What We Know About Protein #AMCoffee

What We Know About Protein
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What do we know about proteins? Proteins are part of our lives. These are molecules consisting of even smaller molecules called Amino Acids. These strings are then folded into complicated constructions that perform millions of functions in our body.

Proteins are associated with motion. Motion is life, the basic quality of animal life. Proteins are found everywhere: DNA, enzymes, foods. To include protein into your diet, thus, constitutes a very important and formative function of our living.
 That is why it is of utmost importance to provide quality whole foods protein to the growing bodies – children, during the formative years when all organs and brain functions are developing. Obviously, we need quality protein after we become grown-ups!

Let’s take a look at proteins and different kinds of it, and how we could improve our consumption of it in our daily living.

plant proteins

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  1. CoffeeTime says:

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    • Comment and Say ‘Hello’ to all who will be here with you
    • Do you think you consume quality protein in your diet?

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    • Jessica Parent says:

      Good Morning! I need to work on getting more protein in both my diet and my kids-not a huge red meat family here(barely eat any at all) and Ive been told that’s one of the quickest ways to get good amounts of quality protein

    • Rebecca Swenor says:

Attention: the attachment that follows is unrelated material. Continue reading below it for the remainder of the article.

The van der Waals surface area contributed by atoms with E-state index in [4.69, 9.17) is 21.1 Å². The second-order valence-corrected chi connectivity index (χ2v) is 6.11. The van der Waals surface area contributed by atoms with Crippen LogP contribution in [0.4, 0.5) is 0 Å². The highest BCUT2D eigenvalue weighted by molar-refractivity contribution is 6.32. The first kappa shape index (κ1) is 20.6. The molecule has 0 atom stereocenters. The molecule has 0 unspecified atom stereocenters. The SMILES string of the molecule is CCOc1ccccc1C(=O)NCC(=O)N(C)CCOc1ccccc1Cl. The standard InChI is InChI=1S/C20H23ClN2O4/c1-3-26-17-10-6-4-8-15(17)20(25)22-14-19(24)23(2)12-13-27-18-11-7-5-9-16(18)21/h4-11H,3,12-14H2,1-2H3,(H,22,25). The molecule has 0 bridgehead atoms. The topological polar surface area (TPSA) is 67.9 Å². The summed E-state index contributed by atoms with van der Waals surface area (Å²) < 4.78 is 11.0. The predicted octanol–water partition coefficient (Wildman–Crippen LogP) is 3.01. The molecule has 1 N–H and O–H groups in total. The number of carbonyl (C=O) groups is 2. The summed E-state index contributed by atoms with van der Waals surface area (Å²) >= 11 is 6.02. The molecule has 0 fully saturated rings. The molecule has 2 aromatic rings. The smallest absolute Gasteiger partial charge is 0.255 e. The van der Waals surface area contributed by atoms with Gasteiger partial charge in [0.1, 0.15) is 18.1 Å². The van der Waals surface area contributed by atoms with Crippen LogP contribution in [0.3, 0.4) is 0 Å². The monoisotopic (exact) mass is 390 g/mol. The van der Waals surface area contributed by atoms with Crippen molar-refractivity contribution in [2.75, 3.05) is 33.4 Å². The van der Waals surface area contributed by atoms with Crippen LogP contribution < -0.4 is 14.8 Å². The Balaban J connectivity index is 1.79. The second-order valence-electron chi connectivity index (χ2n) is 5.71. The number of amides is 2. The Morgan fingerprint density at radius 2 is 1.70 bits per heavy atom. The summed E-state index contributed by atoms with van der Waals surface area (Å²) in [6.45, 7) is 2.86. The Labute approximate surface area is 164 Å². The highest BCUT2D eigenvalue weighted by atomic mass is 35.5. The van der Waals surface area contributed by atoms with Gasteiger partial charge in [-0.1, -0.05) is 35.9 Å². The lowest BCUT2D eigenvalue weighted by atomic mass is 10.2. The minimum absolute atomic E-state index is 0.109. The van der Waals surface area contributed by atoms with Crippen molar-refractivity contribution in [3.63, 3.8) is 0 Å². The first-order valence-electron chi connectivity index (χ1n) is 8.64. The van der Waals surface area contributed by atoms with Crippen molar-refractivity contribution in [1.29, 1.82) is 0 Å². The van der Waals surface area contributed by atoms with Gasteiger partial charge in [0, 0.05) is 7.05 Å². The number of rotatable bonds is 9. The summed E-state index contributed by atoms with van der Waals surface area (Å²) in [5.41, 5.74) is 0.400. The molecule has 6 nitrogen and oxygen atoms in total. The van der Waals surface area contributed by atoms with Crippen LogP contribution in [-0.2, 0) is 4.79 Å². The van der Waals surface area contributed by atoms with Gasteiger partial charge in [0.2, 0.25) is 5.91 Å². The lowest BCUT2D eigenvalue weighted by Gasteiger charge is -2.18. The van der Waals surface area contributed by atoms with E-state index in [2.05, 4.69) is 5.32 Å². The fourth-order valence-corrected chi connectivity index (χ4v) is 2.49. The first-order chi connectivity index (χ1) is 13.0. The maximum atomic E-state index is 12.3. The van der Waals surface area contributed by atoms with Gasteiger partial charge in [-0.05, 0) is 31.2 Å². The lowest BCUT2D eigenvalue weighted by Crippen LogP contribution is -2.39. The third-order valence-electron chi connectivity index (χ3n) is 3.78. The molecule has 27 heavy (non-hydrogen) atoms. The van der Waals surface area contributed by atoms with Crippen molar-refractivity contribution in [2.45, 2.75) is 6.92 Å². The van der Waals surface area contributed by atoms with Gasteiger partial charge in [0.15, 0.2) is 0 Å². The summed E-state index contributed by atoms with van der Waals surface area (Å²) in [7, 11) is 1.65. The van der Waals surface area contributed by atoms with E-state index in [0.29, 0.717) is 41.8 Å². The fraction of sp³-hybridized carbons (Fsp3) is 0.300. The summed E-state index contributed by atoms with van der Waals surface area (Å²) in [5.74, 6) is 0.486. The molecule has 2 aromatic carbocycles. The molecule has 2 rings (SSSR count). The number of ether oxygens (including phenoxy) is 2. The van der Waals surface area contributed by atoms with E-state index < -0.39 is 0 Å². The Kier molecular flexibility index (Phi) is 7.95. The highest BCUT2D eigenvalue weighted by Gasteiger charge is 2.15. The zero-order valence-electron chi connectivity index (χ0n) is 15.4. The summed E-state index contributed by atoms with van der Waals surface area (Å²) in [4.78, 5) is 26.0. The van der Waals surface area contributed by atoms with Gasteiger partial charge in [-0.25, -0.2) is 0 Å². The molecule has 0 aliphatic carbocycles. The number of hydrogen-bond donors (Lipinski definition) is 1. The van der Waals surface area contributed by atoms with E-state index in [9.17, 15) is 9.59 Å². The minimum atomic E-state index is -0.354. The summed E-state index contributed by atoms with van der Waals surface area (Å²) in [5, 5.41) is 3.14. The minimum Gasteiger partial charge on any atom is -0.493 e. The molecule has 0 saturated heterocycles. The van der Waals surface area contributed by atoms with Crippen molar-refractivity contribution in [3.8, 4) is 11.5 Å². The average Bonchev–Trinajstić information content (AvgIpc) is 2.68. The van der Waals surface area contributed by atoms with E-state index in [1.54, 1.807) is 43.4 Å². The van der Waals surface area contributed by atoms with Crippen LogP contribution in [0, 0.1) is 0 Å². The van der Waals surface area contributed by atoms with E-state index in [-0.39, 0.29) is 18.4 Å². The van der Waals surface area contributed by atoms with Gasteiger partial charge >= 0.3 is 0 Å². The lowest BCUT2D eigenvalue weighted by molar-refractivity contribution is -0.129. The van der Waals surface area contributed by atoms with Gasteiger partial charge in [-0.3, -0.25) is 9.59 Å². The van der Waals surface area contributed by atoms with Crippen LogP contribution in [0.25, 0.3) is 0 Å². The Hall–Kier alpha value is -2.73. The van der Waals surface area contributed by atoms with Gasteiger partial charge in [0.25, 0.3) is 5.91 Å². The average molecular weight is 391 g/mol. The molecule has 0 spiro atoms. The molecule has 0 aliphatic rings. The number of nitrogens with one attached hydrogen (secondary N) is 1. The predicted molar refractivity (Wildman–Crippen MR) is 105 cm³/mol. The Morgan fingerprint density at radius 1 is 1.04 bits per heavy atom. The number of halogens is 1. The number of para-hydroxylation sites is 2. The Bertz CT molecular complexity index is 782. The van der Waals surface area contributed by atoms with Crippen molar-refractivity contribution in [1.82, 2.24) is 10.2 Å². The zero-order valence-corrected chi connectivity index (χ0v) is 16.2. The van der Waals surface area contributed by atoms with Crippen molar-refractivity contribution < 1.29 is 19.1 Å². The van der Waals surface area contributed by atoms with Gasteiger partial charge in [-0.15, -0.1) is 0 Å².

Good morning all and Happy Green Day. 🙂 I eat a lot of red meat and snack a lot on peanuts. I maybe eat to much protein some days.

    • Karen Hinkle says:

      good morning I think I have been since we did the weight loss wed I have been doing a good job with it and my fiber

  2. CoffeeTime says:
  3. CoffeeTime says:

    am coffee
    Protein Sources
    We receive protein from different food groups. Once consumed, protein breaks down to Amino Acids and then undergoes an amazing transformation rebuilding into our body’s proteins. Simply amazing!

    Here some food groups with different concentrations of proteins.

    Concentrated protein foods include red meats, poultry, fish, eggs, nuts, seeds, cheese, yogurt and beans. Others are wheat germ, brewer’s yeast, nutritional yeast and some algae such as spirulina. These foods contain about 20% protein or more.
    Keep in mind that spirulina or algae are difficult on the liver due to some of their contents. They are often found in some “green superfood’ powders, food bars and drinks.

    Medium-protein foods include grains such as rice, wheat, oats, millet and barley. These contain 6 to 14% protein and are considered incomplete proteins. This means they should be combined with other protein foods to provide complete protein.
    Unfortunately, modern hybrid grains often contain much less protein than the grains that were grown 100 years ago or earlier. Wheat, for example, used to have 12-14% protein and now contains six percent in many instances. Even organically grown grains today are hybrids.

    Low-protein foods include fruits, vegetables and juices. These contain less than 5% protein. Obviously, you need to supplement this consumption with other proteins to achieve a full whole food diet requirements.

    • Jessica Parent says:

      I love cheese (and eat large quantites of that) …I never even counted my fruits and veges as proteins (didn’t know they were 😉 )

    • Rebecca Swenor says:

      Yep I eat a lot of protein. I have to eat some form of meat a day whether it be fish, pork, chicken , etc. Some I do get enough protein in a day. 🙂

    • Karen Hinkle says:

      we have meat every day and yes to all them great foods as a country gall I say I get my fill of great proteins right her on the farm

  4. CoffeeTime says:

    Soy Protein, Dr. Lawrence Wilson

    The most popular protein drinks and bars are often made from soy. The label may say made from soy protein isolate or just soy or soybean protein. However, often it just says textured vegetable protein and this also means soy in most all cases. Thousands of products are made of this, such as Hamburger Helper, vegetarian burgers and many other products.